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ABSTRACT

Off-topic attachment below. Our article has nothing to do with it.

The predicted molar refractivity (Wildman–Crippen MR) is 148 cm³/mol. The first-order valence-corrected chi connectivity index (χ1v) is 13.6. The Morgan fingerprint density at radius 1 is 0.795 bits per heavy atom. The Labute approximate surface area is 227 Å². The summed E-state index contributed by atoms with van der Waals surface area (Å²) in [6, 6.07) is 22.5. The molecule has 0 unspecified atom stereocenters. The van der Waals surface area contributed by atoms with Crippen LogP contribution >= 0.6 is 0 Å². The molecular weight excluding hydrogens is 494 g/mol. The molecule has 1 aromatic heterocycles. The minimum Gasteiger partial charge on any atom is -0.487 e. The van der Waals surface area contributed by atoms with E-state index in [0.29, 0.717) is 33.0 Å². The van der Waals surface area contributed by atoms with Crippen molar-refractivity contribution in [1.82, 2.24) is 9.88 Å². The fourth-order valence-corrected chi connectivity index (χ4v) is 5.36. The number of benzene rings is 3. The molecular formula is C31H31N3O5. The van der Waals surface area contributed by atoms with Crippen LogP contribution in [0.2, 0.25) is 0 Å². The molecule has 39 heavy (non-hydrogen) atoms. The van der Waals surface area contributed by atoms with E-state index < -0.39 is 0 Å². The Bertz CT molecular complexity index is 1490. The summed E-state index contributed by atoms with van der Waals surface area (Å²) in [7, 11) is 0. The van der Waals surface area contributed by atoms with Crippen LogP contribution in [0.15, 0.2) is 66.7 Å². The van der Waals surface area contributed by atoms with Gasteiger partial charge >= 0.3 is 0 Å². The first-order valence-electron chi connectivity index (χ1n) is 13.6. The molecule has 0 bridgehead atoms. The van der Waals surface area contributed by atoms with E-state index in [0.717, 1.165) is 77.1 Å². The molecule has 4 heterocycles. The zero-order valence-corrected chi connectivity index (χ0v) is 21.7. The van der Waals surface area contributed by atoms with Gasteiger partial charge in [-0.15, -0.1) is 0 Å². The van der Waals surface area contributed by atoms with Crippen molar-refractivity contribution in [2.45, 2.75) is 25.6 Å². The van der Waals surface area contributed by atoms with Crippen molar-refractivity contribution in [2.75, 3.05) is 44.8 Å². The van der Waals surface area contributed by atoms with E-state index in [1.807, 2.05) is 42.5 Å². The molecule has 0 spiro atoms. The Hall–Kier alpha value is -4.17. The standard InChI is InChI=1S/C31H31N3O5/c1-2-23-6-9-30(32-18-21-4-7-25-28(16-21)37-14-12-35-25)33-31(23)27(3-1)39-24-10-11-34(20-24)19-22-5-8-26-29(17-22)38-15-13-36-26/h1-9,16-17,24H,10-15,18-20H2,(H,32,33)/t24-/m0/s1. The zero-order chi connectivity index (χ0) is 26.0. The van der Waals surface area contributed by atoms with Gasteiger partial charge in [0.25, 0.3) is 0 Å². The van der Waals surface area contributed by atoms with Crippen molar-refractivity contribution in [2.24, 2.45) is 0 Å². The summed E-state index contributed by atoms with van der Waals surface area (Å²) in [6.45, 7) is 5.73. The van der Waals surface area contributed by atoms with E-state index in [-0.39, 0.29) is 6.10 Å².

New 240-fold, 24 km aperture, 2-ship seismic data tied to OBS refraction, gravity/magnetic and deep well data has been integrated with more conventional onshore and offshore seismic data to elucidate the deep structure and early history of the Texas rifted margin. We present a 330 km offshore composite seismic interpretation and cross-section from the Perdido foldbelt in Alaminos Canyon through a 200 km wide salt allochthon extending entirely across the Texas continental slope to the extensional growth fault complex in the Brazos shelf. Our data and interpretation are extended an additional 150 km onshore through Matagorda, Wharton and Colorado counties past the lower Cretaceous Sligo and Stuart City shelf edges. The Texas continental margin developed as an unstable progradational depositional complex built out over Jurassic transitional and oceanic mafic crust lying seaward of a detachment-faulted, rifted continental edge. Callovian Louann salt, up to 5 km thick in the cores of Perdido foldbelt anticlines, gradually thins northwestward. Autochthonous salt is thin or absent under the Texas shelf and coastal plain. A lower Cretaceous post-Callovian section 1.5 - 3.0 km thick underlies the prominent “MCU” event which can be traced in our data from the Cretaceous shelf edge into the Perdido foldbelt. A prominent sequence boundary at the top of the lower Eocene (49.5 m.y.) acts as a major decollement surface in the Texas coastal plain, largely decoupling a younger, greatly extended section overlying up to 6 km of upper Cretaceous, Paleocene and lower Eocene rocks. The 49.5 m.y. sequence boundary extends offshore underneath the allochthonous salt which intruded up-section across time lines and has accommodated massive amounts of updip extension from the early Tertiary to the present. Regional free-air gravity and OBS refraction data suggest the crust under the salt gradually thickens from 5 km (oceanic) in the Perdido foldbelt through 10 km (transitional?) under the Texas slope to 22 km (continental) under the coastal plain. No prominent magnetic anomaly distinguishes an oceanic/continental boundary. The oceanic crust is a magnetic “quiet zone”. The 300 nanotesla Houston magnetic anomaly overlies continental crust and may be speculatively attributed to a late Paleozoic (?) feature. Our data suggest that the presumably deepwater clastic packages under the salt allochthon are relatively simply-structured with huge volumes of unexplored and highly prospective section. The sub-allochthon play in the Texas slope must be considered as one of the last exploration frontiers left in the continental United States.

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